If you want more detail please check out our Wildlife Act and regulations on NS dept of Justice website.
MNRF is authorizing landowners and hunters to kill any wild boars sighted as per Section 54 (5) of the FWCA.
Memorandum to Residents
Prince Edward Island
If a boar is found you need to call your conservation office or RCMP and they will send someone out to dispatch it. They will then fine the person it got away from.
You need a permit to bring in wild boar into the province of PEI
If a wild boar move from another province or country, in our province in the nature, in that case the hunting is absolutely forbidden. The regional wildlife officers concerned must be advised.
The hunting for wild boar is allowed only in game rancheses (hunting Enclosure). The regular hunting for wild boar is not allowed
Only Saskatchewan residents are legally allowed to hunt wild boar in Saskatchewan
Wild/Feral boar do not require a license to hunt.
You do not need RM permission anymore to hunt wild boar.
You do not need to inform a CO that you killed a wild boar
Wild boar is open season all year long and there is no limit on the amount of wild boar one can take.
You can hunt wild boar during a big game season without a license but you can’t accompany a big game hunter similar to if your hunting coyotes.
Baiting is only allowed on private or leased land.
You can dispatch a wild boar within a provincial forest or on un-occupied crown land if you can legally hunt in the area.
Wild boar cannot be pursued or killed in a Provincial Park or Wildlife Management Units unless a hunting season is in effect and the person holds a valid big game licence for that season.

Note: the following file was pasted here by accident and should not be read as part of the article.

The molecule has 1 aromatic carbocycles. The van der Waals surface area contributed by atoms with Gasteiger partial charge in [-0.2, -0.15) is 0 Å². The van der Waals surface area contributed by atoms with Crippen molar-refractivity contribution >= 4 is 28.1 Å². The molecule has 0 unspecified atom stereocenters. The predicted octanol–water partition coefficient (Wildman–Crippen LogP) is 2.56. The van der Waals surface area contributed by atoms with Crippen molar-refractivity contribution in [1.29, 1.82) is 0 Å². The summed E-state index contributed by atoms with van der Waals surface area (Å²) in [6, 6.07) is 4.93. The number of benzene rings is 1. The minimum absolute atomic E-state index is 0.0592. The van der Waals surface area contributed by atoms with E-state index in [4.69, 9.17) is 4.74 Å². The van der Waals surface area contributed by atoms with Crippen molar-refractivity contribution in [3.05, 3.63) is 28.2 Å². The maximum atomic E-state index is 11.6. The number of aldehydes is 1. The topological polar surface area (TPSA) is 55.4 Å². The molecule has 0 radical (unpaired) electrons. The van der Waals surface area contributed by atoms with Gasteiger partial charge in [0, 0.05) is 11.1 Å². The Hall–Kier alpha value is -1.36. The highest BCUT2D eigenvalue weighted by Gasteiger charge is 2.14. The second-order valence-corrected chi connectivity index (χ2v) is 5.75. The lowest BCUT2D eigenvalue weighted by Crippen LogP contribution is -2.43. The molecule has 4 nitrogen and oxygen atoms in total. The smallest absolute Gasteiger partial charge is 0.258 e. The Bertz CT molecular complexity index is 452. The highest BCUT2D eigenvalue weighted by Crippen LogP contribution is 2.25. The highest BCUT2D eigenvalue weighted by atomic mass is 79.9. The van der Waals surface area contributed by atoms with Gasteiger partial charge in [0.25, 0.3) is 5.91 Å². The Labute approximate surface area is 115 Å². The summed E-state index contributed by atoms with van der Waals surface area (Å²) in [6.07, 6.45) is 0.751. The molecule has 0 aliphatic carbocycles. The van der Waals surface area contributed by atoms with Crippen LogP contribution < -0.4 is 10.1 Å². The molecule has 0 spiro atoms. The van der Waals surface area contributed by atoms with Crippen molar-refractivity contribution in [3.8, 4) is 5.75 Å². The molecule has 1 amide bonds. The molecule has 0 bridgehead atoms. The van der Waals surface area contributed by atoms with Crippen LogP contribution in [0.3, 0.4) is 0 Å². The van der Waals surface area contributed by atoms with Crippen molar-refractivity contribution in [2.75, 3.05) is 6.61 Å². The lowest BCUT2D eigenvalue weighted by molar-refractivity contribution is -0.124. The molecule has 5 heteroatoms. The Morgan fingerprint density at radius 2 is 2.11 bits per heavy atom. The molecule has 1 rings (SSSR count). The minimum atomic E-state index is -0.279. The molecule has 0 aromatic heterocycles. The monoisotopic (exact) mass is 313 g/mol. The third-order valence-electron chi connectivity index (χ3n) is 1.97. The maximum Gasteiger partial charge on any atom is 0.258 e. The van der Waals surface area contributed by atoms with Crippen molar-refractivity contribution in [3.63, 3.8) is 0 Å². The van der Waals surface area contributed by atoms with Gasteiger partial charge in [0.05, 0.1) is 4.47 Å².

Dogs cannot be used to hunt wild boar unless you receive a permit from the government to do so. Which is unlikely unless you are a paid exterminator.
Pursuing wild boar is similar to licenced hunting activities in that all the safety regulations and land access rules apply. Hunters are advised to ask permission before accessing any private land. It is a violation to hunt on posted land without permission or to hunt contrary to posted instructions.
No magazine round limit including in shotguns, federal laws still apply to magazine caps.
No minimum caliber requirement.
No trapping, no poison, no dogs
My name is Peter Gibson. I am a conservation officer with Yukon Department of Environment. Your e-mail was forwarded on to me for response.
As you acknowledged in your e-mail, Yukon does not have any wild boar, and as a species absent from Yukon, there is no legislation regarding the species or hunting of it in the Yukon Territory.
Should wild boar appear in Yukon in future, legal issues surrounding conservation and hunting of the species would have to be dealt with by the legislature.